Lemma 9.

If (2) holds, then L is a Fredholm operator of index zero and dim Ker L = codim Im L = 1 . Furthermore, the linear operator K p : Im L dom L Ker P can be defined by (38) K P ( u , v ) ( t ) = { I 0 + α u ( t ) - a ξ β - 1 t α - 1 [ b I 0 + α u ( η ) - I 0 + β v ( 1 ) ] , I 0 + β v ( t ) } . Also (39) K p ( u , v ) Y Δ 1 ( u , v ) Z .

Proof.

Define operator Q : Z Z as follows: (40) Q ( u , v ) = Δ 2 Q 1 ( u , v ) ( 1,1 ) , where Q 1 : Z is defined by (41) Q 1 ( u , v ) = a I 0 + β v ( ξ ) - I 0 + α u ( 1 ) + a ξ β - 1 [ b I 0 + α u ( η ) - I 0 + β v ( 1 ) ] , Δ 2 = Γ ( β + 1 ) Γ ( α + 1 ) α ξ β - 1 Γ ( α + 1 ) ( ξ - 1 ) + Γ ( β + 1 ) ( η - 1 ) 0 . It is easy to see that Q 2 ( u , v ) = Q ( u , v ) ; that is, Q : Z Z is a continuous linear projector. Furthermore, Ker Q = Im L . For ( u , v ) Z , set ( u , v ) = [ ( u , v ) - Q ( u , v ) ] + Q ( u , v ) . Then ( u , v ) - Q ( u , v ) Ker Q and Q ( u , v ) Im Q . It follows from Ker Q = Im L and Q 2 ( u , v ) = Q ( u , v ) that Im L Im Q = ( 0,0 ) . So we have (42) Z = Im L Im Q . Now, Ind L = dim Ker L - codim Im L = dim Ker L - dim Im Q = 0 , and so L is a Fredholm operator of index 0.

Let P : Y Y be continuous linear operator defined by (43) P ( u , v ) = D 0 + β - 1 v ( 0 ) Γ ( β ) ( a ξ β - 1 t α - 1 , t β - 1 ) . Obviously, P is a linear projector and (44) Ker P = { ( u , v ) Y : D 0 + β - 1 v ( 0 ) = 0 } . It is easy to know that Y = Ker P Ker L .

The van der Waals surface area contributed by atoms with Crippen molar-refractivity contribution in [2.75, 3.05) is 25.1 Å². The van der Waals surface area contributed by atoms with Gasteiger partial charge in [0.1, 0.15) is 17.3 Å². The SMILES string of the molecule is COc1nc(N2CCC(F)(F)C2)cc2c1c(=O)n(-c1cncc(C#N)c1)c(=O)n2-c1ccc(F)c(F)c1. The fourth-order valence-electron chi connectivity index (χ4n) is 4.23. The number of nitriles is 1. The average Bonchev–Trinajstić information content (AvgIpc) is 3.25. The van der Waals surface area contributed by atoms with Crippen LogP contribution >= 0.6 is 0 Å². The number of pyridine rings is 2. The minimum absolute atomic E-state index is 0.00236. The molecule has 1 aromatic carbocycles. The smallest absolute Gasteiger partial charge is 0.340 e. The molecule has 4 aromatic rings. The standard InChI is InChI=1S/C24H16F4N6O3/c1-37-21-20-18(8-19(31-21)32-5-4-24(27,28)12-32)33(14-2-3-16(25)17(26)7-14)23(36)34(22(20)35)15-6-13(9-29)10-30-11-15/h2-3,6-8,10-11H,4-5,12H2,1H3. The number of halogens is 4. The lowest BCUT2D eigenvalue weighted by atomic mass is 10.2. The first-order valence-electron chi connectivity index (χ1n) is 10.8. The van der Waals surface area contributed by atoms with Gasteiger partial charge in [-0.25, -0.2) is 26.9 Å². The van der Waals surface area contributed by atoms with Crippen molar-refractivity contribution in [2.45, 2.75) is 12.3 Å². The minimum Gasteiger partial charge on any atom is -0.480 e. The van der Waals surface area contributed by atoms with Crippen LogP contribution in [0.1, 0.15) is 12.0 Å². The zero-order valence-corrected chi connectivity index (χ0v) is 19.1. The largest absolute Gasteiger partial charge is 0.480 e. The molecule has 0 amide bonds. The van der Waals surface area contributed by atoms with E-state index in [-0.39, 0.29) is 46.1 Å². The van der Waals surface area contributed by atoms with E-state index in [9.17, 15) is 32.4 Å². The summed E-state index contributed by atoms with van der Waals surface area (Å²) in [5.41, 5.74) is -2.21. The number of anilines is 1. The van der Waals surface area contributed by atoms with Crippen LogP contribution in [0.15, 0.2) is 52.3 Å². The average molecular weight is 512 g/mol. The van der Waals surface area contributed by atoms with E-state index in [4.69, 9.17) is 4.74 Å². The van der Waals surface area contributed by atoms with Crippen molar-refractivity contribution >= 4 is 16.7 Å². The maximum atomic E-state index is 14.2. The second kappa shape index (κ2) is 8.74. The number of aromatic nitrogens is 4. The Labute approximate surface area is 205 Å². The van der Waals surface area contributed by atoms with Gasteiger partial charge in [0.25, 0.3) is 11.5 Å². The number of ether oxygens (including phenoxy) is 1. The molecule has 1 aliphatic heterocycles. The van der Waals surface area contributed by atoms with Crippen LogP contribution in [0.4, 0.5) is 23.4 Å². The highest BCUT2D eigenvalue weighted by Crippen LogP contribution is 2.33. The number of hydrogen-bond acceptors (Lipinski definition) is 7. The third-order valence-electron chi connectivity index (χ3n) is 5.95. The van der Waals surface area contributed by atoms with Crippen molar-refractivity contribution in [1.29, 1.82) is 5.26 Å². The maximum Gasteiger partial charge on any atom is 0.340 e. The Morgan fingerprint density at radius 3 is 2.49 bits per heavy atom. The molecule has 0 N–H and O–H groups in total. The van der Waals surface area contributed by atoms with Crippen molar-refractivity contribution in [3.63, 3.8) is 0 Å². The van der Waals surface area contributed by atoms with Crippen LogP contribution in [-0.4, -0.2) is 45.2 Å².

Define K P : Im L dom L Ker P by (45) K P ( u , v ) ( t ) = ( I 0 + α u ( t ) - a ξ β - 1 t α - 1 [ b I 0 + α u ( η ) - I 0 + β v ( 1 ) ] , I 0 + β v ( t ) ) . Since (46) | b I 0 + α u ( η ) - I 0 + β v ( 1 ) | | b Γ ( α ) 0 η ( η - s ) α - 1 u ( s ) d s | | b I 0 + α u ( η ) - I 0 + β v ( 1 ) | + | 1 Γ ( β ) 0 1 ( 1 - s ) α - 1 v ( s ) d s | | b I 0 + α u ( η ) - I 0 + β v ( 1 ) | b Γ ( α ) u 1 + 1 Γ ( β ) v 1 , D 0 + α - 1 I 0 + α u ( t ) = 0 t u ( s ) d s , I 0 + α u ( t ) = 1 Γ ( α ) 0 t ( t - s ) α - 1 u ( s ) d s , D 0 + β - 1 I 0 + β v ( t ) = 0 t v ( s ) d s , I 0 + β v ( t ) = 1 Γ ( β ) 0 t ( t - s ) β - 1 v ( s ) d s , then (47) K P ( u , v ) Y Δ 1 ( u , v ) Z .

In fact, if ( u , v ) Im L , then (48) L K P ( u , v ) ( t ) = { D 0 + α [ I 0 + α u ( t ) - a ξ β - 1 t α - 1 [ b I 0 + α u ( η ) - I 0 + β v ( 1 ) ] ] , D 0 + β I 0 + β v ( t ) } = ( u , v ) . By Lemma 4, for ( u , v ) dom L Ker P , (49) K P L ( u , v ) ( t ) = ( I 0 + α D 0 + α u ( t ) - a ξ α - 1 t α - 1 [ b I 0 + α D 0 + α u ( η ) - I 0 + β D 0 + β v ( 1 ) ] , I 0 + β D 0 + β v ( t ) ) = ( D 0 + β - 1 v ( 0 ) Γ ( β ) t β - 1 } u ( t ) - D 0 + α - 1 u ( 0 ) Γ ( α ) t α - 1 - I 0 + 2 - α u ( 0 ) Γ ( α - 1 ) t α - 2 - a ξ β - 1 t α - 1 × [ b u ( η ) - b D 0 + α - 1 u ( 0 ) Γ ( α ) η α - 1 - I 0 + 2 - α u ( 0 ) Γ ( α - 1 ) η α - 2 - v ( 1 ) + D 0 + β - 1 v ( 0 ) Γ ( β ) ] , v ( t ) - D 0 + β - 1 v ( 0 ) Γ ( β ) t β - 1 ) = ( u ( t ) - D 0 + α - 1 u ( 0 ) Γ ( α ) t α - 1 + a ξ β - 1 t α - 1 b D 0 + α - 1 u ( 0 ) Γ ( α ) η α - 1 , v ( t ) ) = ( u ( t ) , v ( t ) ) ( D 0 + β - 1 v ( 0 ) = 0 since ( u , v ) Ker P and I 0 + 2 - α u ( 0 ) = 0 since ( u , v ) dom L ). Hence, (50) K p = ( L | dom L Ker P ) - 1 . The proof is complete.

3. Main Results

In this section, we will use Theorem 1 to prove the existence of solutions to BVP (1). To obtain our main theorem, we use the following assumptions.